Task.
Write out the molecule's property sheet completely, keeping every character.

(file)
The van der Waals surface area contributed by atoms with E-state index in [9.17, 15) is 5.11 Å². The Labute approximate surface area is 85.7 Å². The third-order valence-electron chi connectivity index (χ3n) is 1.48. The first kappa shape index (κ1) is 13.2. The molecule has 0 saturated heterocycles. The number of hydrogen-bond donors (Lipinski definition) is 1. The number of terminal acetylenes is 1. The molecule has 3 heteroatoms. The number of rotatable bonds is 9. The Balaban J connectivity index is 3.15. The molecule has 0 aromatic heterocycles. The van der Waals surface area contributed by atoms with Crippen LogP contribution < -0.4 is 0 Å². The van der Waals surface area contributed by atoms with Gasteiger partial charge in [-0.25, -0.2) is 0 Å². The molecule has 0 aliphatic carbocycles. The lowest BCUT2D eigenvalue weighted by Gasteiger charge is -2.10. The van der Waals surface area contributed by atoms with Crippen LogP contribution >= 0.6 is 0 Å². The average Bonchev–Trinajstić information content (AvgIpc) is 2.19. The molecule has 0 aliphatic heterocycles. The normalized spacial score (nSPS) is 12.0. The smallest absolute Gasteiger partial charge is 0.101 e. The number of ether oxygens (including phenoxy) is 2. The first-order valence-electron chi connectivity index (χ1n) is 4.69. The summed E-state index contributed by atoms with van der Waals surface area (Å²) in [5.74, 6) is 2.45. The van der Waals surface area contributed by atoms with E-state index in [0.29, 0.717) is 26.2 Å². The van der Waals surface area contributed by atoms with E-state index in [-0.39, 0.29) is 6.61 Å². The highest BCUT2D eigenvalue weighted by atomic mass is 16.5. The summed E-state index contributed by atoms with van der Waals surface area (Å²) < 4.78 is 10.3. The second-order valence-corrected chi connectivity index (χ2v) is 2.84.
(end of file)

The van der Waals surface area contributed by atoms with E-state index in [9.17, 15) is 5.11 Å². The Labute approximate surface area is 85.7 Å². The third-order valence-electron chi connectivity index (χ3n) is 1.48. The first kappa shape index (κ1) is 13.2. The molecule has 0 saturated heterocycles. The number of hydrogen-bond donors (Lipinski definition) is 1. The number of terminal acetylenes is 1. The molecule has 3 heteroatoms. The number of rotatable bonds is 9. The Balaban J connectivity index is 3.15. The molecule has 0 aromatic heterocycles. The van der Waals surface area contributed by atoms with Crippen LogP contribution < -0.4 is 0 Å². The van der Waals surface area contributed by atoms with Gasteiger partial charge in [-0.25, -0.2) is 0 Å². The molecule has 0 aliphatic carbocycles. The lowest BCUT2D eigenvalue weighted by Gasteiger charge is -2.10. The van der Waals surface area contributed by atoms with Crippen LogP contribution >= 0.6 is 0 Å². The average Bonchev–Trinajstić information content (AvgIpc) is 2.19. The molecule has 0 aliphatic heterocycles. The normalized spacial score (nSPS) is 12.0. The smallest absolute Gasteiger partial charge is 0.101 e. The number of ether oxygens (including phenoxy) is 2. The first-order valence-electron chi connectivity index (χ1n) is 4.69. The summed E-state index contributed by atoms with van der Waals surface area (Å²) in [5.74, 6) is 2.45. The van der Waals surface area contributed by atoms with E-state index in [0.29, 0.717) is 26.2 Å². The van der Waals surface area contributed by atoms with E-state index in [-0.39, 0.29) is 6.61 Å². The highest BCUT2D eigenvalue weighted by atomic mass is 16.5. The summed E-state index contributed by atoms with van der Waals surface area (Å²) < 4.78 is 10.3. The second-order valence-corrected chi connectivity index (χ2v) is 2.84.